Skip to content

Aretha Franklin – Another Night

aretha-franklin-another-night-1986

1985 saw the legendary Aretha Franklin well into the third distinct phase of her career. Starting out in 1961 as a gospel artist on Columbia Records, her move to Atlantic in 1967 saw her become the queen of soul, amassing a huge catalogue of stone cold classics and massive hits. The arrival of disco quelled her fire somewhat, but Aretha had another trick up her sleeve, and proved that re-invention wasn’t a trick that arrived with Madonna.

Signing with Clive Davis‘s Arista Records in 1980, this period saw the emergence of a turbo-charged Aretha, and it produced some of the best work of her career – unashamedly poppy, ballsy as hell, defiant and joyous. While Janet Jackson was still a year away from Control, here was a woman already firmly in charge. Some people get a bit sniffy about the whole Arista era, as if it somehow detracted from her soul queen status, but these are the same people who have never been the same since Bob Dylan picked up an electric guitar. Ignore them.

 
Another Night was the fourth single from 1985’s Who’s Zoomin’ Who? album, and the fourth absolute banger in a row, following Freeway of Love, the title track, and Sisters Are Doin’ It For Themselves. By this point you might have expected a tender ballad, but Aretha was in full-on kick-ass mode. Every track seems designed for her to hurtle down the road astride a massive Harley Davidson leaving a trail of disappointed men in her wake. The greatest moment in this song comes at 3:27, and Aretha’s declaration “My man! I don’t need you to be bringing me down – HEY!” – it’s especially effective in the video, where she sticks it to her man and pretty much invents sass. Awesome.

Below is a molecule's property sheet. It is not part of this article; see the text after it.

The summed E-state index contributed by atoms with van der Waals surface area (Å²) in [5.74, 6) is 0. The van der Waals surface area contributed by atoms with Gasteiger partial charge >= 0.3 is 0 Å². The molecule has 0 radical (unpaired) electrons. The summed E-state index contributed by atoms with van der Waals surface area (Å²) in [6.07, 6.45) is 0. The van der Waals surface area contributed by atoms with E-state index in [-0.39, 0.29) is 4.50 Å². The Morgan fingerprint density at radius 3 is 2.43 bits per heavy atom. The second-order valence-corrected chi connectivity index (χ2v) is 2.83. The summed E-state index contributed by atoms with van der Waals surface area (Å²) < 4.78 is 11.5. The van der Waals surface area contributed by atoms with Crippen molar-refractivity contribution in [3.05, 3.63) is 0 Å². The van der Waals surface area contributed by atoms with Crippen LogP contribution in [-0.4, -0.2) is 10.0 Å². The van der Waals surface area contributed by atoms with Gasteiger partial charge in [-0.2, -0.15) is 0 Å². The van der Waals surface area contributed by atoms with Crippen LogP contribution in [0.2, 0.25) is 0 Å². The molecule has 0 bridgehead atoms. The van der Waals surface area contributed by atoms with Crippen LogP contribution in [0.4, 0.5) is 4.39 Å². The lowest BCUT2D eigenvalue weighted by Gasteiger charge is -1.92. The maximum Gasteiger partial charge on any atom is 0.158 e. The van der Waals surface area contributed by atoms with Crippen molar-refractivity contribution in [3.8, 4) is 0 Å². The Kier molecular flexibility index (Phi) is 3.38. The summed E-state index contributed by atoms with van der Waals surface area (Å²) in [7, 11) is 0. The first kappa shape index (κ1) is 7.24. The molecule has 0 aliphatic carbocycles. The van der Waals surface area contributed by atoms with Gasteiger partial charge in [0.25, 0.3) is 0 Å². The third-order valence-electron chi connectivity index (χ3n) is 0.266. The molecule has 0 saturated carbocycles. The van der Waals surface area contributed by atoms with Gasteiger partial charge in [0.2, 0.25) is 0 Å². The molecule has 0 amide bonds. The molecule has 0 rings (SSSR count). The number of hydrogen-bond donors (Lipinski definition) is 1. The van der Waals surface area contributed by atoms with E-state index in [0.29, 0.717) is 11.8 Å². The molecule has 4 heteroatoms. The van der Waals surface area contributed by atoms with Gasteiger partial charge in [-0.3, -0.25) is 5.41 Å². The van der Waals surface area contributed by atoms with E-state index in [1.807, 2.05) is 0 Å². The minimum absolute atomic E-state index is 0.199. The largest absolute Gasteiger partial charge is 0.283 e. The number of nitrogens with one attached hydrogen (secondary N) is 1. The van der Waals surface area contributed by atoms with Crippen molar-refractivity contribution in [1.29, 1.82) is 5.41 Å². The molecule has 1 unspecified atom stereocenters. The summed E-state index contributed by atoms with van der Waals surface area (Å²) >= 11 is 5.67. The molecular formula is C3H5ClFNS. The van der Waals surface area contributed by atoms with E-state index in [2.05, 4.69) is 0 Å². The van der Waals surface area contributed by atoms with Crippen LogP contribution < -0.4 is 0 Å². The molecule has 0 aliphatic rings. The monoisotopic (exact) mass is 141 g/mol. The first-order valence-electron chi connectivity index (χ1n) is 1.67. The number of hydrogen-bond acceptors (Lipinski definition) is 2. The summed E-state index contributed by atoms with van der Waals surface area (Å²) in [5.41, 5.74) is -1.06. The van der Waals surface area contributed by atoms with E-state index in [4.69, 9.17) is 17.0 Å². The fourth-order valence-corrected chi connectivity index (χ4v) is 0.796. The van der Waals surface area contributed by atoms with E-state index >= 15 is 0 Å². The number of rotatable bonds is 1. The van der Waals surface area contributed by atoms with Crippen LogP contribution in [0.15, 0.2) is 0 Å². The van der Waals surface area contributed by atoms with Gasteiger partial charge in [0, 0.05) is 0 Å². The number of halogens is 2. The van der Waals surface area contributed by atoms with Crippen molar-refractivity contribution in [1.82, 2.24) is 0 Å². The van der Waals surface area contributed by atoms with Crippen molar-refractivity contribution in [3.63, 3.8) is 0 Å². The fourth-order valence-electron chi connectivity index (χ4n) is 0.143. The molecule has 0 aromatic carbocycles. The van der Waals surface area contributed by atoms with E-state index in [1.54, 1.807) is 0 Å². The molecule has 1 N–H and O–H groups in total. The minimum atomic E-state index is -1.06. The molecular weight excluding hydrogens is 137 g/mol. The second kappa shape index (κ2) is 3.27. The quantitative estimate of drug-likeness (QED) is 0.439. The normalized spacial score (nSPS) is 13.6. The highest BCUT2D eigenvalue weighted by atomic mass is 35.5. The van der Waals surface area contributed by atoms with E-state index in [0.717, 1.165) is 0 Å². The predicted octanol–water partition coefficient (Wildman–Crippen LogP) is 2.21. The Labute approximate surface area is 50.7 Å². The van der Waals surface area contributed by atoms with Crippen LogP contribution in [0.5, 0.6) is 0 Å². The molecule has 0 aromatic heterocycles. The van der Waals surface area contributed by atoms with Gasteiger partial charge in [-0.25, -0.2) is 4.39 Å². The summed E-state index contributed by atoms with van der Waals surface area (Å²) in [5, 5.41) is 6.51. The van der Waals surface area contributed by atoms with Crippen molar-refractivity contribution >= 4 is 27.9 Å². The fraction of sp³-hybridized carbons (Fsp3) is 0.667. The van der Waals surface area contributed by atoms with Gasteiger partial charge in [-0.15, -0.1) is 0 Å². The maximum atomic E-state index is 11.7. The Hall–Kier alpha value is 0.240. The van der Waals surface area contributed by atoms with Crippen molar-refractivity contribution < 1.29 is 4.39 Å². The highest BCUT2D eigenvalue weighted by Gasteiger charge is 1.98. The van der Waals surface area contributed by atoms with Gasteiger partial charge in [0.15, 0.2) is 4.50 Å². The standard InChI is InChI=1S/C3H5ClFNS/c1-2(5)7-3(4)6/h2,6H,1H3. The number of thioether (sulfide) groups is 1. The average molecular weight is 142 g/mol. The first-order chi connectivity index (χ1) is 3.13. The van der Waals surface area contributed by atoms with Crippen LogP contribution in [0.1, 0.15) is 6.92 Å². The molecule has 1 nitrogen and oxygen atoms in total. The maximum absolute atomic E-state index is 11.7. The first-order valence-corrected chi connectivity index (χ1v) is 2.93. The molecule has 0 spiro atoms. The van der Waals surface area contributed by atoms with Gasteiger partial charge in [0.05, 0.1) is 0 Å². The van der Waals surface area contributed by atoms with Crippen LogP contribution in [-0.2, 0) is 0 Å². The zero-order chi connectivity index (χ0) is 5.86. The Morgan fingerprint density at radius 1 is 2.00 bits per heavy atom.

Strangely, the UK didn’t take to any of this particularly well – Sisters had cracked the top ten due to the Eurythmics factor, but Who’s Zoomin’ Who? made a disappointing no.11 and nothing else troubled the top 40 – in fact her entire 27 year Arista career produced only 5 UK hits – I suspect their entire marketing budget for female black artists went on Whitney Houston.

Entered chart: 16/02/1986

Chart peak: 54

Weeks on chart: 6

Who could sing this today and have a hit? Ooh, imagine Rihanna (in Shut Up and Drive mode) having a go.

Leave a Reply

Fill in your details below or click an icon to log in:

WordPress.com Logo

You are commenting using your WordPress.com account. Log Out / Change )

Twitter picture

You are commenting using your Twitter account. Log Out / Change )

Facebook photo

You are commenting using your Facebook account. Log Out / Change )

Google+ photo

You are commenting using your Google+ account. Log Out / Change )

Connecting to %s

%d bloggers like this: